Author's Last Name
Instituto Nacional de Estadística, Geografía e Informática
(INEGI). (2000). Violencia Intrafamiliar: Encuesta 1999 [Family
violence: 1999 Survey]. Aguascalientes, AGS, Mexico: INEGI.
This publication by Mexico’s National Institute of Statistics,
Geography and Informatics is the result of a survey conducted in Mexico
City in 1999. The objective of this project was to obtain statistics
regarding physical, emotional, and sexual violence in the home that
would help to guide research efforts and judicial initiatives. The publication
includes numerous charts and tables regarding sociodemographic characteristics,
prevalence of different types of violence, perception of violence among
adult family members, and family of origin data.
Instituto Nacional de Estadísticas y Censos, INEC. (1999).
Violencia doméstica y relaciones en el hogar [Domestic violence
and family relations]. Encuesta Nicaragüense de Demografía
y Salud, 1998 [1998 Nicaraguan Demographic and Health Survey] (pp. 189-208).
Calverton, MD: Macro International Inc.
This chapter is part of the national survey conducted in Nicaragua
in 1998. The domestic violence and family relations module was carried
out with one woman in each household who had been in a primary relation
at some point in their lives. The chapter provides charts and figures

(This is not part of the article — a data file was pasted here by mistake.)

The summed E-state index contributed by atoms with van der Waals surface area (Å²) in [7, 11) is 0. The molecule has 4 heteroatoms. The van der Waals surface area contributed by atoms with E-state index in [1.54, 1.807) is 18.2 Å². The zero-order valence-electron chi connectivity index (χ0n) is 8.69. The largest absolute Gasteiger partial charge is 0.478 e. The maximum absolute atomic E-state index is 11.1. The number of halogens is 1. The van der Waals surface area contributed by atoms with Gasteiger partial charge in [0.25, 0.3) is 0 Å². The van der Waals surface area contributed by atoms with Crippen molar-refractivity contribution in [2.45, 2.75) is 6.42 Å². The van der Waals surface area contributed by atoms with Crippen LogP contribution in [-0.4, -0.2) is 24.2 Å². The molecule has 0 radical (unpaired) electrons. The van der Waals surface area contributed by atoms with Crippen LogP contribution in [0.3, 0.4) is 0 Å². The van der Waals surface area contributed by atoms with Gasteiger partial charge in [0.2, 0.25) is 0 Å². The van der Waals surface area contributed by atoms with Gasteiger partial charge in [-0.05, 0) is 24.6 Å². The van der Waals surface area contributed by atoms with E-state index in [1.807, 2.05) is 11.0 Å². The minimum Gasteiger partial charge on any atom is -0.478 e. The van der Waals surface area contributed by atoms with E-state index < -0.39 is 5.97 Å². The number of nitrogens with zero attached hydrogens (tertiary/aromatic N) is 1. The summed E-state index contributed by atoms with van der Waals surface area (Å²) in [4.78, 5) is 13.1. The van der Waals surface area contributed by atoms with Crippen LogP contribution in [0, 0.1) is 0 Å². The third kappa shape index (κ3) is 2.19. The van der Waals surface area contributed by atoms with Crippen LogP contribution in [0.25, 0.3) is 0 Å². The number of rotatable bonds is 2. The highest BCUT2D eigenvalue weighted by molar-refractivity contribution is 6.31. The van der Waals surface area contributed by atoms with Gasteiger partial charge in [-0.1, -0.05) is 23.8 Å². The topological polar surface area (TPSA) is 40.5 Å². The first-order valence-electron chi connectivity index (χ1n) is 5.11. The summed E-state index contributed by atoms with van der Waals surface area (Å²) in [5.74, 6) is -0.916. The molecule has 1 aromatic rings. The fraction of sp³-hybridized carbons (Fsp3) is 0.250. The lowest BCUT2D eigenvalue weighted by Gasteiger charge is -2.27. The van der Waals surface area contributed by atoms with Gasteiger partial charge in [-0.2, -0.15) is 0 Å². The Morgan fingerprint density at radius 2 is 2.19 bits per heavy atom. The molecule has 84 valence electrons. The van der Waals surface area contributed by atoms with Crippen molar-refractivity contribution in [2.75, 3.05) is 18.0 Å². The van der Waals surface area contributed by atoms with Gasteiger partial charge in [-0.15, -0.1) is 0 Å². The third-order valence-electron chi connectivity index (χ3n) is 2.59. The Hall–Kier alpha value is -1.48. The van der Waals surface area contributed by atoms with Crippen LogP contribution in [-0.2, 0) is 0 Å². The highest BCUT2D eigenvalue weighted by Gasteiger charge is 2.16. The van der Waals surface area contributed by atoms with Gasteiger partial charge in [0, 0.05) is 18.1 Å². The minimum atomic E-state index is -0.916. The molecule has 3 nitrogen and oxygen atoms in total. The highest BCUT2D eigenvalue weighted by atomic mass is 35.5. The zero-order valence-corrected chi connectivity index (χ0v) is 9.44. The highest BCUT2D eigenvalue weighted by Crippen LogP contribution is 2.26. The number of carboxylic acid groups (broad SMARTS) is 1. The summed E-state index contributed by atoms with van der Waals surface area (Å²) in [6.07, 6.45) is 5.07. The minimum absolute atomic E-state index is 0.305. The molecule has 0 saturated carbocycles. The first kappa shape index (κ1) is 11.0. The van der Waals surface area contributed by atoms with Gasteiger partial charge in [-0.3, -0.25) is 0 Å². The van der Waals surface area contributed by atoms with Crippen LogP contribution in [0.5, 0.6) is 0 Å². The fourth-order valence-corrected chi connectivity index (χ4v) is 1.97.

as well as narrative descriptions of the participant’s participation
in social networks, opinions regarding couple relationships, access
to and control of resources, prevalence of sexual, physical, and emotional
violence, as well as characteristics of the violence, injuries received,
help seeking, violence and health, controlling behavior on the part
of the male partner, violence and child health, sexual abuse in childhood
and adolescence, and effectiveness of community education campaigns.
This document provides an excellent overview of the issue of domestic
violence in this Central American country.
Islas, Francisco Cervantes (1999). Helping Men Overcome Violent Behavior
Toward Women. In A. Morrison and M. Loreto Biehl (Eds.), Too Close
to Home: Domestic Violence in the Americas (pp. 143-147). Washington,
DC: Inter-American Development Bank.
The author provides an overview of CORIAC (the Men’s Collective
for Egalitarian Relationships), a non-profit civic organization in Mexico
City that works with men who recognize themselves as violent. The program
includes three levels of re-education or individual work, wherein each
level has sixteen sessions. A brief explanation of the CORIAC model
is provided as well as an assessment of the results.
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